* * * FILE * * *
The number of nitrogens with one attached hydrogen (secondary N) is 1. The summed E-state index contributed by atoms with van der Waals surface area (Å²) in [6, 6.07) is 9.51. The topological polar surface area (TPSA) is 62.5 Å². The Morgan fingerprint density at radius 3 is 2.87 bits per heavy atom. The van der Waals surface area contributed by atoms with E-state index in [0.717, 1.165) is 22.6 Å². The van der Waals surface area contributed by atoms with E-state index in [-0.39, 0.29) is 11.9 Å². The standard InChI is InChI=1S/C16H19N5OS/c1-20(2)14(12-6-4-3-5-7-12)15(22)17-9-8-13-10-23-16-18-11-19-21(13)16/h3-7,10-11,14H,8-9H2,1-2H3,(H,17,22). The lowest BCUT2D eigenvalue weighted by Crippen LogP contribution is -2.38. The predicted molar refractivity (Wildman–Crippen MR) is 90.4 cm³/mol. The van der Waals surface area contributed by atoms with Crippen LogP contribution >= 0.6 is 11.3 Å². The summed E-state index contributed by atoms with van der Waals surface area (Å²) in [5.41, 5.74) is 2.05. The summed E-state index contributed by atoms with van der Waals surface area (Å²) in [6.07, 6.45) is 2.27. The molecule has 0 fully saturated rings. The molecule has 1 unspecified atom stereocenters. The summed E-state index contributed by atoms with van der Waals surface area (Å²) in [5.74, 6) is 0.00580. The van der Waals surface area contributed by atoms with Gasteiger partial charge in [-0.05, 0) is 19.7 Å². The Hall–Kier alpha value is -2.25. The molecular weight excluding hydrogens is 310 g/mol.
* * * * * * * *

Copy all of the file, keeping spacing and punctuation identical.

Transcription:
The number of nitrogens with one attached hydrogen (secondary N) is 1. The summed E-state index contributed by atoms with van der Waals surface area (Å²) in [6, 6.07) is 9.51. The topological polar surface area (TPSA) is 62.5 Å². The Morgan fingerprint density at radius 3 is 2.87 bits per heavy atom. The van der Waals surface area contributed by atoms with E-state index in [0.717, 1.165) is 22.6 Å². The van der Waals surface area contributed by atoms with E-state index in [-0.39, 0.29) is 11.9 Å². The standard InChI is InChI=1S/C16H19N5OS/c1-20(2)14(12-6-4-3-5-7-12)15(22)17-9-8-13-10-23-16-18-11-19-21(13)16/h3-7,10-11,14H,8-9H2,1-2H3,(H,17,22). The lowest BCUT2D eigenvalue weighted by Crippen LogP contribution is -2.38. The predicted molar refractivity (Wildman–Crippen MR) is 90.4 cm³/mol. The van der Waals surface area contributed by atoms with Crippen LogP contribution >= 0.6 is 11.3 Å². The summed E-state index contributed by atoms with van der Waals surface area (Å²) in [5.41, 5.74) is 2.05. The summed E-state index contributed by atoms with van der Waals surface area (Å²) in [6.07, 6.45) is 2.27. The molecule has 0 fully saturated rings. The molecule has 1 unspecified atom stereocenters. The summed E-state index contributed by atoms with van der Waals surface area (Å²) in [5.74, 6) is 0.00580. The van der Waals surface area contributed by atoms with Gasteiger partial charge in [-0.05, 0) is 19.7 Å². The Hall–Kier alpha value is -2.25. The molecular weight excluding hydrogens is 310 g/mol.